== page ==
If I could dunk on anyone it would be my dad.

To set the scene, I would want it to be somewhere important like the halftime of a Bobcats vs. Raptors game at the Air Canada Center.  The announcer would say “don’t go anywhere fans, we have an awesome dunk coming up.”  And everyone would stay in their seats because they wouldn’t want to miss it.

I would be wearing a sweet vintage Bob Sura jersey with matching shorts and Air Jordan’s from 1991.  My dad would have to wear a Vancouver Grizzlies Bryant Reeves jersey, khakis and some penny loafers.  The style mismatch would eventually be overshadowed by the talent mismatch.

Flashbulbs would be going off everywhere.Dad would be standing at mid-court listening to boos from all of his former students and people in my neighborhood. “You are going to get dunked on so hard!” they would say.

Then, I would take the ball and raise it over my head, telling everyone to be quiet, some awesome stuff is about to happen.  Before I started dribbling my dad would look at me and say “Why am I here?  I don’t even like sports, I really don’t care if you dunk on me. How does this matter?”

But I wouldn’t be listening, I’d already be dribbling doing sweet spin moves getting the crowd all riled up.

As I get closer and the crowd gets louder, I could hear him say say “This proves nothing, I’ll get out of the way if you want.  I’m not even really sure what I’m supposed to do. Am I suppose to jump?”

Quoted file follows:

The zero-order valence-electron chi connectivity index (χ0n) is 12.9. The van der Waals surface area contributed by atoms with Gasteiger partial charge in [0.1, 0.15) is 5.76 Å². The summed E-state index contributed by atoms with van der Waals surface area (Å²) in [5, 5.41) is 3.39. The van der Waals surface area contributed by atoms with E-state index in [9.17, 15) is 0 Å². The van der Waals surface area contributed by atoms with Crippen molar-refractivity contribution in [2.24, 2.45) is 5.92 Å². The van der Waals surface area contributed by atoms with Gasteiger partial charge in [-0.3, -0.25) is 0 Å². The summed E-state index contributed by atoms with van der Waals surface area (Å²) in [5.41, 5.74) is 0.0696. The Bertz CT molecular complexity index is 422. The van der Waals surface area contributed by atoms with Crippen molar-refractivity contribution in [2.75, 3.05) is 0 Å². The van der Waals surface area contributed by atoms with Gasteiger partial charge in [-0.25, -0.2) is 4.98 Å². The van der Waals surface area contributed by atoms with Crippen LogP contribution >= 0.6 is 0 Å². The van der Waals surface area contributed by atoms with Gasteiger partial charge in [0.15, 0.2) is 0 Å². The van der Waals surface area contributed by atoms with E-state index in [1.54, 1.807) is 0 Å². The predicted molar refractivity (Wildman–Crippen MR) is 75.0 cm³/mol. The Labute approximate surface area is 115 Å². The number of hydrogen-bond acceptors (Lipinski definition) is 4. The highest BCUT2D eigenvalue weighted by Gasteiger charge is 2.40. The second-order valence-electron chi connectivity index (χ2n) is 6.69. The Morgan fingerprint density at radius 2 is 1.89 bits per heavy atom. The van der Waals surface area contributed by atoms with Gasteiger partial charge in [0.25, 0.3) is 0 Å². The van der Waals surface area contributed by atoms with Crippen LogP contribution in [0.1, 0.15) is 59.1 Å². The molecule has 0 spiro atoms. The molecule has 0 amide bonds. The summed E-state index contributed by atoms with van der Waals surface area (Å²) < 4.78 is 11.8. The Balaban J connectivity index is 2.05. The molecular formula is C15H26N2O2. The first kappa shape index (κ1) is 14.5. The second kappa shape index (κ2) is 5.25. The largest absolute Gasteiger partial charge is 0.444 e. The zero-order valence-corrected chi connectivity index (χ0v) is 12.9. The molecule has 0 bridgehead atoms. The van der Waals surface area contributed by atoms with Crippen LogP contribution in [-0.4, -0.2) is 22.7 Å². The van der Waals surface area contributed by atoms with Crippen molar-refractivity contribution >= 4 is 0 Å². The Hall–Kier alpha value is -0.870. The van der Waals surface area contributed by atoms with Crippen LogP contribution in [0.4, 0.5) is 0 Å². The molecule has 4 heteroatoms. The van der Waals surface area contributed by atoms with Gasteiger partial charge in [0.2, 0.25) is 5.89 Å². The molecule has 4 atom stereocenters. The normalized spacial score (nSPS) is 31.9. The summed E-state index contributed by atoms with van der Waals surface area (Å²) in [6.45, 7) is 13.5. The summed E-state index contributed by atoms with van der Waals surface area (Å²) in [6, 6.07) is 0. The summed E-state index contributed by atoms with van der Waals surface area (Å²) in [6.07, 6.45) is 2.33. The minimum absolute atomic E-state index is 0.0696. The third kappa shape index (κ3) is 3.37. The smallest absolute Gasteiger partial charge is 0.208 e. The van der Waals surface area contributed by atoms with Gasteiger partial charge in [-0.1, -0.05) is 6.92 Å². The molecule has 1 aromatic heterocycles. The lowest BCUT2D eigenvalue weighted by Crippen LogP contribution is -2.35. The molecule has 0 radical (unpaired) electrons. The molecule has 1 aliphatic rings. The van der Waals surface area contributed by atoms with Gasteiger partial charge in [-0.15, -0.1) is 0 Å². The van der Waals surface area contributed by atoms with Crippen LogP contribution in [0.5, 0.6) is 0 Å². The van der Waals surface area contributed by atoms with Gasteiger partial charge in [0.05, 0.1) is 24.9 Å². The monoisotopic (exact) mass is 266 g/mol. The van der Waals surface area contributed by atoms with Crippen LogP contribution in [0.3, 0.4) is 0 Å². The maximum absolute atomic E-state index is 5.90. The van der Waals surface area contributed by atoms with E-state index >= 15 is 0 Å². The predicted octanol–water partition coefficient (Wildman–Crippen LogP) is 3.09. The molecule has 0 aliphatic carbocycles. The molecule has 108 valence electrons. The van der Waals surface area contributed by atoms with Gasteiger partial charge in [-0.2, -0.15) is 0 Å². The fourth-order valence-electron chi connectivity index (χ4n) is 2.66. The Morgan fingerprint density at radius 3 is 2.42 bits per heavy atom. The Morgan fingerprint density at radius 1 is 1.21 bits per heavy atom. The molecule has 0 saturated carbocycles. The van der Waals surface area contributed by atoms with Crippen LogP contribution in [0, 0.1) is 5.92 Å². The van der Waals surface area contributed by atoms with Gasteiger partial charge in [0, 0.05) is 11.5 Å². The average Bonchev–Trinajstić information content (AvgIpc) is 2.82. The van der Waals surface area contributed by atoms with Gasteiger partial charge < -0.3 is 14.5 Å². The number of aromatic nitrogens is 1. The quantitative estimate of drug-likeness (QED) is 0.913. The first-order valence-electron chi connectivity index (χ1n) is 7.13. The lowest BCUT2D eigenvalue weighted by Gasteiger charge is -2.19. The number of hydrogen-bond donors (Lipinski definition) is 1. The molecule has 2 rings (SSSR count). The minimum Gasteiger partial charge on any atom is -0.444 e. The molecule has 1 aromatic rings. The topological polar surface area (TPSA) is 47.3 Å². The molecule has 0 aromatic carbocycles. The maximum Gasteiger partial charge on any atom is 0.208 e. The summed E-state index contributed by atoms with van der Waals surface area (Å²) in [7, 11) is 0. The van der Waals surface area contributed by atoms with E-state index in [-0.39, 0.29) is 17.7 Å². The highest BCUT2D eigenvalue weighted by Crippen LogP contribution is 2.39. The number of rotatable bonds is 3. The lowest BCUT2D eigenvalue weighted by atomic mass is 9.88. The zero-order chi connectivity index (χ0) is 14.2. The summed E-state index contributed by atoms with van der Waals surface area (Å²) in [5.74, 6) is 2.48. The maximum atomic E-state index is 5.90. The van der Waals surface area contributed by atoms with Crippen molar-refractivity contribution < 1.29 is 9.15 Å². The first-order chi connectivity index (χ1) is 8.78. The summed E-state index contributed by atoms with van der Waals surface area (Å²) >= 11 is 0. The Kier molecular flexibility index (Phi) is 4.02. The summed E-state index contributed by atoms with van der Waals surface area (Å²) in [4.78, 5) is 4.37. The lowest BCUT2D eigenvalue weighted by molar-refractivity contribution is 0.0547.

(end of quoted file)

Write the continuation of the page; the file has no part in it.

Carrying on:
But there would be no point in me giving instructions, because he could never hear them over the deafening sound of the crowd.  Everyone would be going nuts, even black guys.  It would be the most awesome thing anyone has ever seen.

After executing a perfect crossover, I would plant my foot just inside the foul line and make my sick jump.  As I’m airborn flying towards the hoop, my dad would pretend he didn’t care, but then at the last minute his competitive drive would over take him and he’d jump to try to block the shot.

But it would be too late.

I would already be so high that my foot would land right on his face and he would fall back, I would slam the ball through the hoop with both hands and then hang on to the rim for a second.

By now the POLICE have had to be called because the crowd is going so crazy.  A white thug would even shoot off a bb gun that looks like a glock into the air because he was so excited by sweet dunk.

I’d look into the crowd and there would be other guys my dad’s age crying.  I could hear them saying “oh no! our generation! we’re finished.”  And on screen it would have a picture of Woodstock but then it would catch on fire in the middle and burn out and be replaced with a picture of me holding a basketball.

Then, my dad would be crying on the ground, and I’d offer him a hand and say “Sorry Richard, this had to be done.”  He would understand and everything would be cool.

I’d try to return to my seat for the second half of the game but the crowd was still so amped up that they needed to bring in the US ARMY to keep back the smoking hot girls who were trying to get at me.

Once things had calmed down I would autograph the ball I used for the dunk and write an inspirational message that reads: “Follow your dreams.”  Then I would give it to the Make-A-Wish Foundation.

Christian Lander lives in Culver City, California and is the author of the New York Times Best Seller “Stuff White People Like”. His dad Richard, was a popular teacher in high school.